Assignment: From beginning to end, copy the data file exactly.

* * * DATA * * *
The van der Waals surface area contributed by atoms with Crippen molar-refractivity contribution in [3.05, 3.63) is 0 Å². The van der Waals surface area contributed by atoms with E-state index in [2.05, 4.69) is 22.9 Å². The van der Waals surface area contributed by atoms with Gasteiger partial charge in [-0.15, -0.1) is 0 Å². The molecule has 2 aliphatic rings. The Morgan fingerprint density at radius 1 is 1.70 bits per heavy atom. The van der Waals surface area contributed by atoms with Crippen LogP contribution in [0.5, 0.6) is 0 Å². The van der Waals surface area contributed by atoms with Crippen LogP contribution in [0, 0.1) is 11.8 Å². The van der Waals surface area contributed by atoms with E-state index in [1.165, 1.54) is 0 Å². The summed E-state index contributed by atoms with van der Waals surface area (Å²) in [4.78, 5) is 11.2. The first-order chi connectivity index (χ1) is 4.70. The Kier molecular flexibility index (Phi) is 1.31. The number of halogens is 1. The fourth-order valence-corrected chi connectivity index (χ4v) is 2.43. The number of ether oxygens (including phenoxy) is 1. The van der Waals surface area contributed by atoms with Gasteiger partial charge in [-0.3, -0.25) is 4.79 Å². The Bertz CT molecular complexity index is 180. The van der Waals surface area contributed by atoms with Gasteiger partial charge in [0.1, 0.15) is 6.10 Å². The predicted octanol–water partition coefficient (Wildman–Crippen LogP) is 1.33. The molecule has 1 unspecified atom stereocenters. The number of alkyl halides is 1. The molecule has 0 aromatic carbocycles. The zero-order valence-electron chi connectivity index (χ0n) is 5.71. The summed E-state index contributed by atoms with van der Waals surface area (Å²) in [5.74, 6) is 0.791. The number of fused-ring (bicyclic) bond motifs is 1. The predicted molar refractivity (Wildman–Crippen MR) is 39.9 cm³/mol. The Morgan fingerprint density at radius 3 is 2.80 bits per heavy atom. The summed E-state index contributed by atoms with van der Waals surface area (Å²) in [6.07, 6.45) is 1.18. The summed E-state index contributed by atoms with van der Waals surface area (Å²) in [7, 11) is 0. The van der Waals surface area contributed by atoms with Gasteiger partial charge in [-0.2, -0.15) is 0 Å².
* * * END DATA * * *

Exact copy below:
The van der Waals surface area contributed by atoms with Crippen molar-refractivity contribution in [3.05, 3.63) is 0 Å². The van der Waals surface area contributed by atoms with E-state index in [2.05, 4.69) is 22.9 Å². The van der Waals surface area contributed by atoms with Gasteiger partial charge in [-0.15, -0.1) is 0 Å². The molecule has 2 aliphatic rings. The Morgan fingerprint density at radius 1 is 1.70 bits per heavy atom. The van der Waals surface area contributed by atoms with Crippen LogP contribution in [0.5, 0.6) is 0 Å². The van der Waals surface area contributed by atoms with Crippen LogP contribution in [0, 0.1) is 11.8 Å². The van der Waals surface area contributed by atoms with E-state index in [1.165, 1.54) is 0 Å². The summed E-state index contributed by atoms with van der Waals surface area (Å²) in [4.78, 5) is 11.2. The first-order chi connectivity index (χ1) is 4.70. The Kier molecular flexibility index (Phi) is 1.31. The number of halogens is 1. The fourth-order valence-corrected chi connectivity index (χ4v) is 2.43. The number of ether oxygens (including phenoxy) is 1. The van der Waals surface area contributed by atoms with Gasteiger partial charge in [-0.3, -0.25) is 4.79 Å². The Bertz CT molecular complexity index is 180. The van der Waals surface area contributed by atoms with Gasteiger partial charge in [0.1, 0.15) is 6.10 Å². The predicted octanol–water partition coefficient (Wildman–Crippen LogP) is 1.33. The molecule has 1 unspecified atom stereocenters. The number of alkyl halides is 1. The molecule has 0 aromatic carbocycles. The zero-order valence-electron chi connectivity index (χ0n) is 5.71. The summed E-state index contributed by atoms with van der Waals surface area (Å²) in [5.74, 6) is 0.791. The number of fused-ring (bicyclic) bond motifs is 1. The predicted molar refractivity (Wildman–Crippen MR) is 39.9 cm³/mol. The Morgan fingerprint density at radius 3 is 2.80 bits per heavy atom. The summed E-state index contributed by atoms with van der Waals surface area (Å²) in [6.07, 6.45) is 1.18. The summed E-state index contributed by atoms with van der Waals surface area (Å²) in [7, 11) is 0. The van der Waals surface area contributed by atoms with Gasteiger partial charge in [-0.2, -0.15) is 0 Å².